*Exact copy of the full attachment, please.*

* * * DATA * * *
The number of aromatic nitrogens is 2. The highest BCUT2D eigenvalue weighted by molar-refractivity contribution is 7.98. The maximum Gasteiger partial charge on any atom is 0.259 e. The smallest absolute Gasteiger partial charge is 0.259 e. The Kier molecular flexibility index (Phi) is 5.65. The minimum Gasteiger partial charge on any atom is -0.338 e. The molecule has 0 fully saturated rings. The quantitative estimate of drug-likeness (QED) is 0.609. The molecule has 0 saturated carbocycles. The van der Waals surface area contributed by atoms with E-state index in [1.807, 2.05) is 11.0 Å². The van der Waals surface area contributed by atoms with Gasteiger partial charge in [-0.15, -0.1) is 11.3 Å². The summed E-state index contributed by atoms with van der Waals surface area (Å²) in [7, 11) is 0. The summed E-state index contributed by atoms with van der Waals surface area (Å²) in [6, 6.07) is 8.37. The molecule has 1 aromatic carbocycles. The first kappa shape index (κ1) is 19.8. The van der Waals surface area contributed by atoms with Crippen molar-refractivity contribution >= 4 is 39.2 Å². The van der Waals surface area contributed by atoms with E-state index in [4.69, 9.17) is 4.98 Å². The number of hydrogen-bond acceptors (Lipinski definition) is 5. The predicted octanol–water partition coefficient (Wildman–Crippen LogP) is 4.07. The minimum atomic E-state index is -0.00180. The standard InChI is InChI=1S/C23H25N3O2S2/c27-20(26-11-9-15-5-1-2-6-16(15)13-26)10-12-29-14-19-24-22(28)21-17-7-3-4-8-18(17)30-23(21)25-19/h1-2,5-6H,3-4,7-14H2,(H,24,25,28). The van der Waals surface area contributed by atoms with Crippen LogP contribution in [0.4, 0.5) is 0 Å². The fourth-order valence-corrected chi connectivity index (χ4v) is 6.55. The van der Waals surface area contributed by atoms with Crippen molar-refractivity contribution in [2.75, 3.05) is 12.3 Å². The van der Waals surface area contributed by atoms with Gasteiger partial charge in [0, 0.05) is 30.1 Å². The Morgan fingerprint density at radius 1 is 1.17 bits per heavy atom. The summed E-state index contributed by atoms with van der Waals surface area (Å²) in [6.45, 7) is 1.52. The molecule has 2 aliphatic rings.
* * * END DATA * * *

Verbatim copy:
The number of aromatic nitrogens is 2. The highest BCUT2D eigenvalue weighted by molar-refractivity contribution is 7.98. The maximum Gasteiger partial charge on any atom is 0.259 e. The smallest absolute Gasteiger partial charge is 0.259 e. The Kier molecular flexibility index (Phi) is 5.65. The minimum Gasteiger partial charge on any atom is -0.338 e. The molecule has 0 fully saturated rings. The quantitative estimate of drug-likeness (QED) is 0.609. The molecule has 0 saturated carbocycles. The van der Waals surface area contributed by atoms with E-state index in [1.807, 2.05) is 11.0 Å². The van der Waals surface area contributed by atoms with Gasteiger partial charge in [-0.15, -0.1) is 11.3 Å². The summed E-state index contributed by atoms with van der Waals surface area (Å²) in [7, 11) is 0. The summed E-state index contributed by atoms with van der Waals surface area (Å²) in [6, 6.07) is 8.37. The molecule has 1 aromatic carbocycles. The first kappa shape index (κ1) is 19.8. The van der Waals surface area contributed by atoms with Crippen molar-refractivity contribution >= 4 is 39.2 Å². The van der Waals surface area contributed by atoms with E-state index in [4.69, 9.17) is 4.98 Å². The number of hydrogen-bond acceptors (Lipinski definition) is 5. The predicted octanol–water partition coefficient (Wildman–Crippen LogP) is 4.07. The minimum atomic E-state index is -0.00180. The standard InChI is InChI=1S/C23H25N3O2S2/c27-20(26-11-9-15-5-1-2-6-16(15)13-26)10-12-29-14-19-24-22(28)21-17-7-3-4-8-18(17)30-23(21)25-19/h1-2,5-6H,3-4,7-14H2,(H,24,25,28). The van der Waals surface area contributed by atoms with Crippen LogP contribution in [0.4, 0.5) is 0 Å². The fourth-order valence-corrected chi connectivity index (χ4v) is 6.55. The van der Waals surface area contributed by atoms with Crippen molar-refractivity contribution in [2.75, 3.05) is 12.3 Å². The van der Waals surface area contributed by atoms with Gasteiger partial charge in [0, 0.05) is 30.1 Å². The Morgan fingerprint density at radius 1 is 1.17 bits per heavy atom. The summed E-state index contributed by atoms with van der Waals surface area (Å²) in [6.45, 7) is 1.52. The molecule has 2 aliphatic rings.